The surname Lydon was first found in Liddane, where they held a family seat as Chiefs in Tipperary. Irish history was greatly influenced by the Norman invasion of 1172, and thereafter, the surnames of Irish Gaelic clanns and septs and many of the Norman families became almost indistinguishable.
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Emigration to New Zealand followed in the footsteps of the European explorers, such as Captain Cook (1769-70): first came sealers, whalers, missionaries, and traders. By 1838, the British New Zealand Company had begun buying land from the Maori tribes, and selling it to settlers, and, after the Treaty of Waitangi in 1840, many British families set out on the arduous six month journey from Britain to Aotearoa to start a new life. Early immigrants include:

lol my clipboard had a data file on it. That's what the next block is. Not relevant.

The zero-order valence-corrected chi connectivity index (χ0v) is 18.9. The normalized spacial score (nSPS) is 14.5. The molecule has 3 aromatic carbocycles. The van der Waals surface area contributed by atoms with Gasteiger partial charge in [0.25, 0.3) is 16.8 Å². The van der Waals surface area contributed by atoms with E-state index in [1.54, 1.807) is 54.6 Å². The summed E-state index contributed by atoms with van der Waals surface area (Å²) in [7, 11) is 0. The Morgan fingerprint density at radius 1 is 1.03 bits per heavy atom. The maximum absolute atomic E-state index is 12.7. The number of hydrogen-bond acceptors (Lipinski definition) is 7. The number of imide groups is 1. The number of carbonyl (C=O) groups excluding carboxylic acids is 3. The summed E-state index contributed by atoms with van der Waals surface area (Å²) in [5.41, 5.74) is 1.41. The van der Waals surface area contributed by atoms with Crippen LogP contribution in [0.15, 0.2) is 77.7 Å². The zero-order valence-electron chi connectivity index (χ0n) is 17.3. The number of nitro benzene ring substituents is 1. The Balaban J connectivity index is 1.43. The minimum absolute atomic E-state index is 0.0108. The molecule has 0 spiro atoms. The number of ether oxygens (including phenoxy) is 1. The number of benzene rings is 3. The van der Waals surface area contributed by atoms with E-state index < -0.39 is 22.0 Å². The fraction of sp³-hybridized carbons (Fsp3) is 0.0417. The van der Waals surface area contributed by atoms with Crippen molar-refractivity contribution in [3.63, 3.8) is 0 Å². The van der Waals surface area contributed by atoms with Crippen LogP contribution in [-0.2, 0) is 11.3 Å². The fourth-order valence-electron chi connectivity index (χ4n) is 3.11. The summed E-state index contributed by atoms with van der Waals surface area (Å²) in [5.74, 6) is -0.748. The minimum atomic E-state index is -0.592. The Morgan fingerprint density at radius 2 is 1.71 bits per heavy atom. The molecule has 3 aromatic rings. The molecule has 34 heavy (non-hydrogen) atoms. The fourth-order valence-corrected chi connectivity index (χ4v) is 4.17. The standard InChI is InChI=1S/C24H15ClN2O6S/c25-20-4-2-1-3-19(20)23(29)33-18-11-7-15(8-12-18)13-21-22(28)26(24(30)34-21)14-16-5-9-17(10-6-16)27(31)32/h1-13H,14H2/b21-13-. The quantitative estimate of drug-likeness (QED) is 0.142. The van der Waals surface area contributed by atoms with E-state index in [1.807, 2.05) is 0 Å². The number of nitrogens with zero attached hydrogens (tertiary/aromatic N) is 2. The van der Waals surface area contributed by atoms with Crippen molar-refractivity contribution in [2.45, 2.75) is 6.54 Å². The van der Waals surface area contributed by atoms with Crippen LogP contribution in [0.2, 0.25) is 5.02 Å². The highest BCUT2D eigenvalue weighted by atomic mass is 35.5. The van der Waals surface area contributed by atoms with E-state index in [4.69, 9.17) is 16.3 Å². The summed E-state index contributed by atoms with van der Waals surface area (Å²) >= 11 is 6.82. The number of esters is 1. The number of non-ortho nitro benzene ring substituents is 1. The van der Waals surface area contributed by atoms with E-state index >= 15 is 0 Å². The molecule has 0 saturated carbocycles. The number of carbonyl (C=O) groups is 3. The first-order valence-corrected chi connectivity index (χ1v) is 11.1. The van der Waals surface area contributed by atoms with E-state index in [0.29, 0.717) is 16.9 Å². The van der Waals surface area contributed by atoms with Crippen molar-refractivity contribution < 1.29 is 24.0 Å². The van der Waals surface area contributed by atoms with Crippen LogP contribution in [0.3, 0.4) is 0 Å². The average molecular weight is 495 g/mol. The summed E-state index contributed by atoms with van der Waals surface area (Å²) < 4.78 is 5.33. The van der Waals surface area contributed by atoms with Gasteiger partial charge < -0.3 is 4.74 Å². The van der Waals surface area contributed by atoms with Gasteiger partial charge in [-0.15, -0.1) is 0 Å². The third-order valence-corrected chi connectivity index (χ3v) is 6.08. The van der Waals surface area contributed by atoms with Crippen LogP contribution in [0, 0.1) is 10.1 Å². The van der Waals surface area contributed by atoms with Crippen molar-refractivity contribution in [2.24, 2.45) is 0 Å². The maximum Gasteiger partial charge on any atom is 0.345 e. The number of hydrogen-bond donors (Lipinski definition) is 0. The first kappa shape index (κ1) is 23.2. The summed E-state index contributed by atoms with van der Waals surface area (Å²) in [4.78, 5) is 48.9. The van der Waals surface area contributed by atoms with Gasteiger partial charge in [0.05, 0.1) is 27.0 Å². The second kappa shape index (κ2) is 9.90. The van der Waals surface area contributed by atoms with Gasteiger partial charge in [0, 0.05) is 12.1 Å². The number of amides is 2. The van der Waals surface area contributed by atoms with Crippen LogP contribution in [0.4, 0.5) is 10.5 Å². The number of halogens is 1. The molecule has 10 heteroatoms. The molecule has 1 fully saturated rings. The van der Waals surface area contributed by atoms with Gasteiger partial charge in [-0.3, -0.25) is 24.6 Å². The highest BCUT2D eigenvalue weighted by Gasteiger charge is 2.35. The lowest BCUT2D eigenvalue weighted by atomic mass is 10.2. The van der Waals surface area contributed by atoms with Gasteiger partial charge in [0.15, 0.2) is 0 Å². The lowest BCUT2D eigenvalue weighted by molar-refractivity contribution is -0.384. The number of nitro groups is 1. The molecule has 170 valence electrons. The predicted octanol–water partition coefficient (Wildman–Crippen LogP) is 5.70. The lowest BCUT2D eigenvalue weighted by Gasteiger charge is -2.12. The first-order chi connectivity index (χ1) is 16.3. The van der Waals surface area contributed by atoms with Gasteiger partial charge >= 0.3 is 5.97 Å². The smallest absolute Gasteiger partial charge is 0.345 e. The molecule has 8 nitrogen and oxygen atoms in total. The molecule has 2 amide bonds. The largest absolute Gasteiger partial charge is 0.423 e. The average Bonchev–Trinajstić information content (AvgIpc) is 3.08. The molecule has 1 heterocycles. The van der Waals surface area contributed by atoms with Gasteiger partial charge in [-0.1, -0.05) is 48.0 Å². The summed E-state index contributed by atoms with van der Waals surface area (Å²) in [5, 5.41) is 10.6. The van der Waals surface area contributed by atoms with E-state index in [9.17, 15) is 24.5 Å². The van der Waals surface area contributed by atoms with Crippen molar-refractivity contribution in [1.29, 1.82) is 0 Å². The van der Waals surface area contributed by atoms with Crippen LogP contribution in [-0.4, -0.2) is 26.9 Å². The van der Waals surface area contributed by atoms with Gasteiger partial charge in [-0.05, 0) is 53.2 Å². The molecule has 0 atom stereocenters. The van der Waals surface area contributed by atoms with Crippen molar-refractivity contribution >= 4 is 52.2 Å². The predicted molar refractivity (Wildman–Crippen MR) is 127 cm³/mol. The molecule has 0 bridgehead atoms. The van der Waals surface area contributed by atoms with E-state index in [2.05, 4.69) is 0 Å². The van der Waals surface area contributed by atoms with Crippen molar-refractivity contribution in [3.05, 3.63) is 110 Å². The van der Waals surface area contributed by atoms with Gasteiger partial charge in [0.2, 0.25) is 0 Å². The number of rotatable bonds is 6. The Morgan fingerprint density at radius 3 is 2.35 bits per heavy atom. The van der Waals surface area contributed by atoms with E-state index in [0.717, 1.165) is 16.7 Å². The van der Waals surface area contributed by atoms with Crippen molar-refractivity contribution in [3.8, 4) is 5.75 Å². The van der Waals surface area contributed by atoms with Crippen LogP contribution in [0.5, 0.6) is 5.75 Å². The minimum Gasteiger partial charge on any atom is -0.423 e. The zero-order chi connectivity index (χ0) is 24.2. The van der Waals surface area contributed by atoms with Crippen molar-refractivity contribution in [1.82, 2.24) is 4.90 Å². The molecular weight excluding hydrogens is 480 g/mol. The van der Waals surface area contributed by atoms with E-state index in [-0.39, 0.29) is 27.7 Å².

Lydon Settlers in New Zealand in the 19th Century
Mr. Michael Lydon, British settler, as the 2nd Detachment of New Zealand Corps of Royal New Zealand Fencibles travelling from Gravesend aboard the ship "Minerva" arriving in Auckland, New Zealand on 8th October 1847 
Martin Lydon, aged 21, a farm labourer, who arrived in Wellington, New Zealand aboard the ship "Zealandia" in 1879
^ Filby, P. William, Meyer, Mary K., Passenger and immigration lists index : a guide to published arrival records of about 500,000 passengers who came to the United States and Canada in the seventeenth, eighteenth, and nineteenth centuries. 1982-1985 Cumulated Supplements in Four Volumes Detroit, Mich. : Gale Research Co., 1985, Print (ISBN 0-8103-1795-8)